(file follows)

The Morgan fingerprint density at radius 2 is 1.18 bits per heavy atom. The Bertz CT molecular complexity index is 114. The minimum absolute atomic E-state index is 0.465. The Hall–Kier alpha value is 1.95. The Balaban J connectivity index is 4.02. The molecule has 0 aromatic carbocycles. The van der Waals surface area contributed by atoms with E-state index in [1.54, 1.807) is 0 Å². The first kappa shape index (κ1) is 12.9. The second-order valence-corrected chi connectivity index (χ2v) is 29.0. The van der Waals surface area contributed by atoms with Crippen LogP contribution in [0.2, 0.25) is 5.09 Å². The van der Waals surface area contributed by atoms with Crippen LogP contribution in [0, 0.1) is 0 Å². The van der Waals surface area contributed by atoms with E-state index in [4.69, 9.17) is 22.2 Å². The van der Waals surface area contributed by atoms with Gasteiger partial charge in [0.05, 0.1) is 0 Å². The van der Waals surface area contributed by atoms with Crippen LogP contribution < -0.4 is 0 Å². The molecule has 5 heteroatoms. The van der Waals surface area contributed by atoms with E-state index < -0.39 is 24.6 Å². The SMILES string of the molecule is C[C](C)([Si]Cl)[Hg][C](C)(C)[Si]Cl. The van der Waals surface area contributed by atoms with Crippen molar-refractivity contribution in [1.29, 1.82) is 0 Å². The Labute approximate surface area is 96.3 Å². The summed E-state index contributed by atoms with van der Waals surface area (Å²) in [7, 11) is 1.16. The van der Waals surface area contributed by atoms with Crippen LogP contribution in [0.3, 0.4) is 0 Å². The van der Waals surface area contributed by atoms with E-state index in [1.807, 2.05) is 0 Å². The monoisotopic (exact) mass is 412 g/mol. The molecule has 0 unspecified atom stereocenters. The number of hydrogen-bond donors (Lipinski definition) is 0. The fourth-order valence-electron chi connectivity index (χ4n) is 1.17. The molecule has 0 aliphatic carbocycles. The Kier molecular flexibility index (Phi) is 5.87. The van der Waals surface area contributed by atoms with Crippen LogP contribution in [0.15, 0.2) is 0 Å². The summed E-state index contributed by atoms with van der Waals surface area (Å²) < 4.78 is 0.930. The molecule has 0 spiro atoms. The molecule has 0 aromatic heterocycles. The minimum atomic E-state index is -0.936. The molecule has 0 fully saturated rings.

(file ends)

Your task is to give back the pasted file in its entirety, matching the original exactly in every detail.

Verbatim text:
The Morgan fingerprint density at radius 2 is 1.18 bits per heavy atom. The Bertz CT molecular complexity index is 114. The minimum absolute atomic E-state index is 0.465. The Hall–Kier alpha value is 1.95. The Balaban J connectivity index is 4.02. The molecule has 0 aromatic carbocycles. The van der Waals surface area contributed by atoms with E-state index in [1.54, 1.807) is 0 Å². The first kappa shape index (κ1) is 12.9. The second-order valence-corrected chi connectivity index (χ2v) is 29.0. The van der Waals surface area contributed by atoms with Crippen LogP contribution in [0.2, 0.25) is 5.09 Å². The van der Waals surface area contributed by atoms with Crippen LogP contribution in [0, 0.1) is 0 Å². The van der Waals surface area contributed by atoms with E-state index in [4.69, 9.17) is 22.2 Å². The van der Waals surface area contributed by atoms with Gasteiger partial charge in [0.05, 0.1) is 0 Å². The van der Waals surface area contributed by atoms with Crippen LogP contribution < -0.4 is 0 Å². The molecule has 5 heteroatoms. The van der Waals surface area contributed by atoms with E-state index < -0.39 is 24.6 Å². The SMILES string of the molecule is C[C](C)([Si]Cl)[Hg][C](C)(C)[Si]Cl. The van der Waals surface area contributed by atoms with Crippen molar-refractivity contribution in [1.29, 1.82) is 0 Å². The Labute approximate surface area is 96.3 Å². The summed E-state index contributed by atoms with van der Waals surface area (Å²) in [7, 11) is 1.16. The van der Waals surface area contributed by atoms with Crippen LogP contribution in [0.3, 0.4) is 0 Å². The van der Waals surface area contributed by atoms with E-state index in [1.807, 2.05) is 0 Å². The monoisotopic (exact) mass is 412 g/mol. The molecule has 0 unspecified atom stereocenters. The number of hydrogen-bond donors (Lipinski definition) is 0. The fourth-order valence-electron chi connectivity index (χ4n) is 1.17. The molecule has 0 aliphatic carbocycles. The Kier molecular flexibility index (Phi) is 5.87. The van der Waals surface area contributed by atoms with Crippen LogP contribution in [0.15, 0.2) is 0 Å². The summed E-state index contributed by atoms with van der Waals surface area (Å²) < 4.78 is 0.930. The molecule has 0 spiro atoms. The molecule has 0 aromatic heterocycles. The minimum atomic E-state index is -0.936. The molecule has 0 fully saturated rings.